Again, at this point, we’re tempted to say. I’ve got it. We should be humble. Everybody has a gift. Yeah, I get that. I hear about that a lot. Check. Let’s move on.

Hold on. Let’s talk about this. Here’s a real world example that might help us understand this a little better. Let’s say you’re at a party, and there are people of all kinds of careers there. It’s a great party, and you’re having fun talking to different people. One woman is a secretary. One man is a contractor and builds houses. One woman teaches at a nearby university. One guy runs a very successful auto repair shop. You’re a software engineer. And so on. An interesting mix of interesting people, each with significant topics, that they like to talk about from their interests, abilities and point of view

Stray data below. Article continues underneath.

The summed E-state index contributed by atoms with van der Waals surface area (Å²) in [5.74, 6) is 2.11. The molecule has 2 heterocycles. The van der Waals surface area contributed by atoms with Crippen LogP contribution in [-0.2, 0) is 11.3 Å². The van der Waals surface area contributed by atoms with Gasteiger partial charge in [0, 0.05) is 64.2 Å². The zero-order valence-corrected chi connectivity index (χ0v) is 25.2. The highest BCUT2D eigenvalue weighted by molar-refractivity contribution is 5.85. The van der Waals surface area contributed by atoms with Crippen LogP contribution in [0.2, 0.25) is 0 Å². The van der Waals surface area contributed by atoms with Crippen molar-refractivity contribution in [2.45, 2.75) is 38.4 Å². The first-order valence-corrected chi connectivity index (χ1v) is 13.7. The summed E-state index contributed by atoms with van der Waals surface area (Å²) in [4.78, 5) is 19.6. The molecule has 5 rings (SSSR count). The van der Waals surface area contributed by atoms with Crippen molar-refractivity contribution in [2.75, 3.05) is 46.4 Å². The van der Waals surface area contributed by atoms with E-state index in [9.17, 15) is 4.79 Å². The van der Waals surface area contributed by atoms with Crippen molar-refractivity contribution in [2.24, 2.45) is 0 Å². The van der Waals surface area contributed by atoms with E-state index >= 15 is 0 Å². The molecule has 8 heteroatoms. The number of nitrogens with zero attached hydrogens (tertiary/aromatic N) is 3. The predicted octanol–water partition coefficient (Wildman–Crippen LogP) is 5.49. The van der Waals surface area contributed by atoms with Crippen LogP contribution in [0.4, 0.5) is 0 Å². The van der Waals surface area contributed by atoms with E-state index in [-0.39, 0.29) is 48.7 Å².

However, the auto repair guy gathers everybody together and says he has something to say. He gets up on a chair and starts telling about all the things that go on at his shop. “This is stuff you need to know,” he says. “You all have cars, don’t you?” There is no doubt that he is a knowledgeable individual. However, the contractor who builds houses could ask the same question the shop owner did. We all live in houses, don’t we? And the contractor might know something about cars, as well. The teacher and the software engineer would agree. We’ve all been to school, haven’t we? And most of us have computers of some kind, don’t we? They might have some auto advice, as well, or something relevant to contribute. So, these people have something to say, something to share, but this auto repair guy is the only one talking. And, heaven forbid, what would happen if there were two auto repair guys at this party? Might not the other person have some auto wisdom, too?

And, to your amazement, this fellow shows up at every party you attend.